Now, the part about monogamy. The American Social Health Association states it well: “It is true that a higher number of sexual partners over the course of a lifetime does correlate with a higher risk for STDs, including HPV. This is not because of any moral judgment concerning “casual” sex as compared with “committed” sex, but simply because the more sexual partners you have, the more likely you will have a partner who (knowingly or unknowingly) is carrying an STD.” See that? No judgement on monogamous/committed sex being morally better, or casual/polyamorous making one worthy of guilt or shame. The only time Hancock talks about mutual exclusivity in sexual partnerships is in minimizing health risks. All other references to monogamy are from Jen McCreight assuming Hancock places value judgements on non-monogamous relationships.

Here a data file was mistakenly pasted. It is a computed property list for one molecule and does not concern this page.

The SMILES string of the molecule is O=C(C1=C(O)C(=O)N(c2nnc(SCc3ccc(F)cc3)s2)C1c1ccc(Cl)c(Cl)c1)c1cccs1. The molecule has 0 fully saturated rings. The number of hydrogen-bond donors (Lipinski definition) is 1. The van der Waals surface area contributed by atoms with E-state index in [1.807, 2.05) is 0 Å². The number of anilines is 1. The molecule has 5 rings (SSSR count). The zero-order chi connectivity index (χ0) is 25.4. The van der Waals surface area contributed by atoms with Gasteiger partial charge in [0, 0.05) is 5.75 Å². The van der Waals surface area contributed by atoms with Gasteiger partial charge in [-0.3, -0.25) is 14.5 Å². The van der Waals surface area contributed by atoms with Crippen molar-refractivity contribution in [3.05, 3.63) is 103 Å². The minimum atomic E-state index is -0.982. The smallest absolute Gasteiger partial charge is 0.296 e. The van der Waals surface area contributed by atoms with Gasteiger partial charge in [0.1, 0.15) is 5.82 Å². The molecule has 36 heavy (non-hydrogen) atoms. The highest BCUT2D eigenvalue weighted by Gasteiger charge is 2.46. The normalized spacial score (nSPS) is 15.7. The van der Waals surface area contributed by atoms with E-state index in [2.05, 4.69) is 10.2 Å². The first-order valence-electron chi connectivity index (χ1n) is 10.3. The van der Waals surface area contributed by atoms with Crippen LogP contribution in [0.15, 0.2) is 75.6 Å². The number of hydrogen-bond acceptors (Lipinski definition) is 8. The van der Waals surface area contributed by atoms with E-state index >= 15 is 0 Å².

Almost as an afterthought, McCreight concludes: “I wish there was The Atheist’s Guide to Sex to counter this. Featuring Greta Christina, Dan Savage, Heidi Anderson, Jen McCreight…” I’ve spent time thinking about what these witty, erudite, compassionate, brainy atheists might come up with, and I imagine something like this…
“Whether any given sex act is morally acceptable from a Humanist perspective really depends on whether it helps the people involved become happy or causes suffering. Sexual pleasure must not come at the expense of someone else’s happiness. To make sure sex is a source of both pleasure and happiness for you, take precautions to keep yourself and your partners safe. Don’t develop unrealistic expectations for yourself or your partners…Choose your partners wisely. And always approach sex as a responsible, educated, compassionate, and ethical person.”
Seems quite sex positive. Except the above paragraph was written by none other than Jennifer Hancock, and everything she writes in her chapter so scathingly reviewed by Jen McCreight speaks to those very statements.
And so I’m brought back to my premise: Without religious authority guiding sexuality, atheists are free to develop their own traditions, opinions, and practices around sex. My hope is that we not project religious sex-negativity onto cautious, conservative advice on how to make one’s traditions, opinions, and practices ethical, responsible, and compassionate.